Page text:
The main differential diagnoses were considered to be Ewing family tumor and alveolar rhabdomyosarcoma. Alveolar rhabdomyosarcoma was ruled out by negative myogenin and myoD1 and by absence of PAX3/PAX7-FKHR translocations by FISH. EWSR1 FISH, in contrast, showed a break-apart signal pattern in most of the interphase nuclei. A provisional diagnosis of Ewing sarcoma was rendered. However, the histology, the absence of Fli1 staining and the strong desmin immunoreactivity were all considered unusual by several local and consultant pathologists who reviewed the case.
Additional FISH assays for WT1, CHN and DDIT3 (3' partners of EWSR1 in desmoplastic round cell tumor, extraskeletal myxoid chondrosarcoma and round cell liposarcoma, respectively) were negative. All core needle biopsy tissue had been consumed after these assays.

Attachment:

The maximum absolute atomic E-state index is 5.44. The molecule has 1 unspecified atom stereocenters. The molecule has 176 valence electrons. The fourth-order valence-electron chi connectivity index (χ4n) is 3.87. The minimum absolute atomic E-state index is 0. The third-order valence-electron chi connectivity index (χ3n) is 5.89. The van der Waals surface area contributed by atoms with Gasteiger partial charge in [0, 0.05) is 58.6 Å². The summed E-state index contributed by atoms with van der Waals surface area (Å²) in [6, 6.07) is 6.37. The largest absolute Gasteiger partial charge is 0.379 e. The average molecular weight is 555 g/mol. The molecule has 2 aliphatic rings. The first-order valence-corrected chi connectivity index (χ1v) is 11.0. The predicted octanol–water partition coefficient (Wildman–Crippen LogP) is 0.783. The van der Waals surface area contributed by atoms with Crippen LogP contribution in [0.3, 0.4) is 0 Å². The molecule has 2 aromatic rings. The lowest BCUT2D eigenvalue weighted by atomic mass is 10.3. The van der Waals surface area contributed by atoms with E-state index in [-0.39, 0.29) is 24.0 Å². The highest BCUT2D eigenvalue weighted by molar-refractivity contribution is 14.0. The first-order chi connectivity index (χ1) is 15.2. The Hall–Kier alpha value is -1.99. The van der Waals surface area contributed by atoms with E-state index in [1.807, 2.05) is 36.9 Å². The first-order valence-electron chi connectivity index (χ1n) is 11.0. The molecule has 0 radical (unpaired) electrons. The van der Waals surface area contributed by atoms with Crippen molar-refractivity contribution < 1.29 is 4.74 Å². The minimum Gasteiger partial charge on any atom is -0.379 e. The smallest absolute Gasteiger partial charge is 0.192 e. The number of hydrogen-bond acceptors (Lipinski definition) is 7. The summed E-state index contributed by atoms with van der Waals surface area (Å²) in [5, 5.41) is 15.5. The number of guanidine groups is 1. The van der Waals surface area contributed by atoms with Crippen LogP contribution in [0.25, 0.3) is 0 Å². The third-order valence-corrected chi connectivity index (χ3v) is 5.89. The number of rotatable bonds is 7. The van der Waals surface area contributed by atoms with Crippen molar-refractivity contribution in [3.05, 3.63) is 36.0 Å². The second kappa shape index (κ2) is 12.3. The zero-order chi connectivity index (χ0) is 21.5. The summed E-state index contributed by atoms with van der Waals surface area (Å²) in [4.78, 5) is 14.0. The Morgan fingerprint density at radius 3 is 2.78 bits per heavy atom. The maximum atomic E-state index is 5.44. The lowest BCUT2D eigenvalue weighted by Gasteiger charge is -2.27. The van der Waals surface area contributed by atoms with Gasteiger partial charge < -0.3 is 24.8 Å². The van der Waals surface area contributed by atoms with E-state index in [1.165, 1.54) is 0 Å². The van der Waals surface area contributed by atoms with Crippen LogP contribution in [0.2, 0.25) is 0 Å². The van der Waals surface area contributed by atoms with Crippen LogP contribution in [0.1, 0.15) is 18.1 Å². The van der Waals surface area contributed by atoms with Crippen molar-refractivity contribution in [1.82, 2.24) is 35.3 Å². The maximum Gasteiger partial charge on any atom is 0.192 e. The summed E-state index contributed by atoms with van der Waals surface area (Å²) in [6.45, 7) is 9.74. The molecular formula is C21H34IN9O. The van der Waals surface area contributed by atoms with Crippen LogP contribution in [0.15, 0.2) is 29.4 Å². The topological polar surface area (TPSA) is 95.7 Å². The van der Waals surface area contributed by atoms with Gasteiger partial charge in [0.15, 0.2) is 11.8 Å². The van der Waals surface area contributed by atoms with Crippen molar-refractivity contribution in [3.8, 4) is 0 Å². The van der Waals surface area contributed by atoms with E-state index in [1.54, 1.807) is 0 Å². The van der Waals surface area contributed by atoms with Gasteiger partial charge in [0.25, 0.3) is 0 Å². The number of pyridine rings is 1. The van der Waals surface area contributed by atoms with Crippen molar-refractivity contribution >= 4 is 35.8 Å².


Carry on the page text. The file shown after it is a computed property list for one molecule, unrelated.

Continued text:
In view of the major therapeutic implications engendered by a diagnosis of Ewing sarcoma, a decision was made to perform an open biopsy to obtain more tissue including fresh tissue for cytogenetics.
An open biopsy was performed 6 weeks after the original core needle procedure. Histological examination of this specimen revealed plasmacytoid cells with small, eccentric, uniform, moderately vesicular nuclei, most with a single central nucleolus. The tumor cells were arranged in poorly cohesive sheets with no associated necrosis and occasional mitotic figures were evident. Results of immunohistochemical studies were similar to those found on the core biopsy. Other immunohistochemical markers were ordered and found to be negative, including EMA, CD68, PNL2 and WT1.